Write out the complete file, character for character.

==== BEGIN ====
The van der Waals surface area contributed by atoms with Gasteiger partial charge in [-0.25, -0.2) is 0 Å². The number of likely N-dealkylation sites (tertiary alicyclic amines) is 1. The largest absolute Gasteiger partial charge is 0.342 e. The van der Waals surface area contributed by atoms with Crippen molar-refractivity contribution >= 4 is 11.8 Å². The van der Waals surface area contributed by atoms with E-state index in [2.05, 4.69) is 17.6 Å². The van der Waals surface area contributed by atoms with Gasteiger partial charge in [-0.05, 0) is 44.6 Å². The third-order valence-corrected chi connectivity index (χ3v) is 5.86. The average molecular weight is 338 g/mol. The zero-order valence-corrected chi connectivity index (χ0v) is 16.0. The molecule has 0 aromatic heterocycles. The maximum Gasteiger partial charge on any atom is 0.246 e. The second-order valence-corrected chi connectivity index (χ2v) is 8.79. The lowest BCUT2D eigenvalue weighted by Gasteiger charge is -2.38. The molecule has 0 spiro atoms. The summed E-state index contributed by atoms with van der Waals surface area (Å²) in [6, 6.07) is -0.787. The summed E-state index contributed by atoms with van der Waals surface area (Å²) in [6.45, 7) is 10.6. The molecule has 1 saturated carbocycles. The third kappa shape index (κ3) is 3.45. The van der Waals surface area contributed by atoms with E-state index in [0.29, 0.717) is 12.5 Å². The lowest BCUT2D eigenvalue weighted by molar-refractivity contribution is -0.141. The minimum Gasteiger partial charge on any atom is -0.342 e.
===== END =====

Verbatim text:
The van der Waals surface area contributed by atoms with Gasteiger partial charge in [-0.25, -0.2) is 0 Å². The number of likely N-dealkylation sites (tertiary alicyclic amines) is 1. The largest absolute Gasteiger partial charge is 0.342 e. The van der Waals surface area contributed by atoms with Crippen molar-refractivity contribution >= 4 is 11.8 Å². The van der Waals surface area contributed by atoms with E-state index in [2.05, 4.69) is 17.6 Å². The van der Waals surface area contributed by atoms with Gasteiger partial charge in [-0.05, 0) is 44.6 Å². The third-order valence-corrected chi connectivity index (χ3v) is 5.86. The average molecular weight is 338 g/mol. The zero-order valence-corrected chi connectivity index (χ0v) is 16.0. The molecule has 0 aromatic heterocycles. The maximum Gasteiger partial charge on any atom is 0.246 e. The second-order valence-corrected chi connectivity index (χ2v) is 8.79. The lowest BCUT2D eigenvalue weighted by Gasteiger charge is -2.38. The molecule has 0 spiro atoms. The summed E-state index contributed by atoms with van der Waals surface area (Å²) in [6, 6.07) is -0.787. The summed E-state index contributed by atoms with van der Waals surface area (Å²) in [6.45, 7) is 10.6. The molecule has 1 saturated carbocycles. The third kappa shape index (κ3) is 3.45. The van der Waals surface area contributed by atoms with E-state index in [0.29, 0.717) is 12.5 Å². The lowest BCUT2D eigenvalue weighted by molar-refractivity contribution is -0.141. The minimum Gasteiger partial charge on any atom is -0.342 e.